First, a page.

David Bowie's very first studio recording is finally seeing the light of day after spending decades tucked away in a bread box, according to Spin. Featuring Bowie on lead vocals, the tape was recorded by the would-be Starman’s first band, The Konrads, and it will head to the auction block this fall.
At the time of its recording in 1963, Bowie was just 16 years old and was still going by his birth name, David Jones. He later changed it to David Bowie to avoid being confused with Davy Jones, lead singer of The Monkees.
The tape was found in an old bread box by David Hadfield, former drummer and manager of The Konrads, while he was moving homes. Bowie and another band member had written a few songs for a demo, but Hadfield ultimately chose the song “I Never Dreamed” because “it was the strongest—the other two were a bit weak,” he told the UK-based Omega Auctions house.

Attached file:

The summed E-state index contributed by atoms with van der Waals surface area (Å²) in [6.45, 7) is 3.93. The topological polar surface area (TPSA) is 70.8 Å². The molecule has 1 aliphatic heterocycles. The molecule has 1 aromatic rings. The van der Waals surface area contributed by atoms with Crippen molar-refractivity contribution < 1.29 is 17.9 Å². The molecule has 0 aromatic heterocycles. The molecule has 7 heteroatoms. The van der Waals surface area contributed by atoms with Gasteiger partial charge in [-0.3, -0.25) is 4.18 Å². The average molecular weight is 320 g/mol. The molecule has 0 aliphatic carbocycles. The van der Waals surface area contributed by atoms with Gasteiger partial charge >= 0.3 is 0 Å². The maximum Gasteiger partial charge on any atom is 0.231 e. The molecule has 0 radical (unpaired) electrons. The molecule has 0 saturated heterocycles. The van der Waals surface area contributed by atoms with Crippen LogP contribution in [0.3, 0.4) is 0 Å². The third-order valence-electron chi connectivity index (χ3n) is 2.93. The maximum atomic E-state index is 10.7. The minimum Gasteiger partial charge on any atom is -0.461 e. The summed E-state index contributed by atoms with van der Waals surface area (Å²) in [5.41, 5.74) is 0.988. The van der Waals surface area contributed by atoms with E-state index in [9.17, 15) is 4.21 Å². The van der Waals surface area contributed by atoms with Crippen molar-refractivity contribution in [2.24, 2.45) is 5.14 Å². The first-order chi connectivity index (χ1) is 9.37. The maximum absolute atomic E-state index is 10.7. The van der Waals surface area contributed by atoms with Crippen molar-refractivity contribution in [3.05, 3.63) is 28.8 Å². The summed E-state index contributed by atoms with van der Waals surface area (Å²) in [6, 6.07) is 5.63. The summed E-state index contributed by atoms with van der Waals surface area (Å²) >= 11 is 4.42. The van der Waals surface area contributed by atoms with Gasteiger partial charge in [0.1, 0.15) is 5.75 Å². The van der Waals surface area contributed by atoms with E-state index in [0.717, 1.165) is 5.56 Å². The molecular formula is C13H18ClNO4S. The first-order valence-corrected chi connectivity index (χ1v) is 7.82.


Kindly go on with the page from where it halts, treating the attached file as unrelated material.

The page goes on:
“I also decided that David was the best person to sing it and give the right interpretation,” he said. “So this became the very first recording of David Jones [Bowie] singing 55 years ago! There is no other recording featuring David as lead in existence.”
The track sounds a little like an early Beatles song, but Bowie’s distinctive voice is easily recognized. A snippet of that audio recording can be heard in the clip below:
The track was rejected by Decca Records and Bowie left the band later that year. It wasn’t until six years later that he made a name for himself with his hit single “Space Oddity.”
The tape is expected to fetch over $13,000 when it goes under the hammer in Newton-le-Willows, England, this September. Other memorabilia from Bowie’s early career, including letters, booking forms, photos, and promotional sketches, will also be auctioned off.